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Orchard oriole

The Orioles Return

Flame colors and flute music

by Bob & Jorja Feldman

From the May, 2019 issue

Among the migrating birds that return to Ann Arbor each spring, the male Baltimore oriole, with its rich orange and orange-yellow flame colors dramatically offset against a black head and back, is a visual showstopper.

Baltimore orioles may winter as far away as northern South America. (We have seen them flitting around in a Costa Rican rain forest.) According to historical data on, May is the best month for spotting them in Washtenaw County. That fits our own experience as bird feeders.

Baltimores come readily for proffered food. The traditional hospitality offering is oranges, which we hang from a tree on modified wire coat hangers. But our orioles greatly prefer grape jam or jelly. We avoid using any made with high fructose corn syrup.

For city ornithologist Juliet Berger, their nests are one of the two coolest things about Baltimores. The female spends a week or more weaving a finely woven pendulous nest that she hangs from a tree branch. The nest stretches as the chicks inside grow--there may be as many as four or five--bulging here and there as the new life inside moves around.

The other coolest thing about Baltimores is the male's song, which Berger describes as flute-like and melodious. (The female sings a shorter song.)

The Baltimores grow scarce at our feeders after about a month. By then they are busy incubating eggs and raising chicks, hunting insects in the treetops to feed them. That changed diet, the leafing out of the canopy, and the diminished ability to use sound as a locator--most singing stops once the chicks have fledged--all make spotting more difficult come summer.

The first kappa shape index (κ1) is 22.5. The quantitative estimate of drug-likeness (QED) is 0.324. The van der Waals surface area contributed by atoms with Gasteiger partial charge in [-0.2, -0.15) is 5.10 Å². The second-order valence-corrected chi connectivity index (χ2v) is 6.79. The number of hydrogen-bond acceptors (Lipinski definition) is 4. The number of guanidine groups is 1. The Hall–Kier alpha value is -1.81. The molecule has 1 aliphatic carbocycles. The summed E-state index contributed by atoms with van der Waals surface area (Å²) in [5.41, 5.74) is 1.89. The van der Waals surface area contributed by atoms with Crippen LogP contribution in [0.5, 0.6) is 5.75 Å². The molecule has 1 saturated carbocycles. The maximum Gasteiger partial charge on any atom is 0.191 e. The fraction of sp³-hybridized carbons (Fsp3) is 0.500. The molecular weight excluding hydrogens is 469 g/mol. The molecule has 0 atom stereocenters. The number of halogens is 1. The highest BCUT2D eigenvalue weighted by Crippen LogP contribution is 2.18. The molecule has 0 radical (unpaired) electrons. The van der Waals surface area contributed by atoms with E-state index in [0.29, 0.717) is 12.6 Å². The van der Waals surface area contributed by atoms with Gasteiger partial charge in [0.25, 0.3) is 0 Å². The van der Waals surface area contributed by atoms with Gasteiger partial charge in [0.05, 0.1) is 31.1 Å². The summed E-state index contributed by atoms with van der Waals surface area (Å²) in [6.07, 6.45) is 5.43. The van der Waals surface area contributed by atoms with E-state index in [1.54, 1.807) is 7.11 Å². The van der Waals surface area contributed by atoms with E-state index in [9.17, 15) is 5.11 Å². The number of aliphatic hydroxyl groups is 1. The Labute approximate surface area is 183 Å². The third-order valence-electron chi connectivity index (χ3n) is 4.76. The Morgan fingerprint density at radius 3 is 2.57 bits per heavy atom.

Berger's first choice for finding Baltimores is the pathway between Gallup and Parker Mill parks, especially opposite South Pond. She also suggests Furstenberg Nature Area, Barton Nature Area, and Nichols Arboretum. Beyond that, look around any other well-treed parks and other deciduous woodlands with water nearby.

Our photos include two images showing the front and back

...continued below...

of an adult male Baltimore oriole. The other Baltimore image is of a female eyeing a flower; she poked her bill into the top of it searching for nectar. Adult females are predominately yellow with considerable variation in coloration.

The remaining two photos are of orchard orioles. The adult male has a chestnut-colored breast. The female orchard looks a lot like the female Baltimore, but it is a bit brighter yellow. These birds are also smaller than Baltimores.

While the chance of seeing an orchard oriole locally is a long shot, and an even longer one in a backyard setting, they are worth remembering. Because Baltimores and orchards have the same general oriole configuration and orchards are a rara avis locally, a casual observer might attribute their different coloration and size to variation within the same species.

Baltimores may hang around as late as September (orchards leave earlier.) Then they fly south again, leaving us to await their return to Ann Arbor next May.     (end of article)

[Originally published in May, 2019.]


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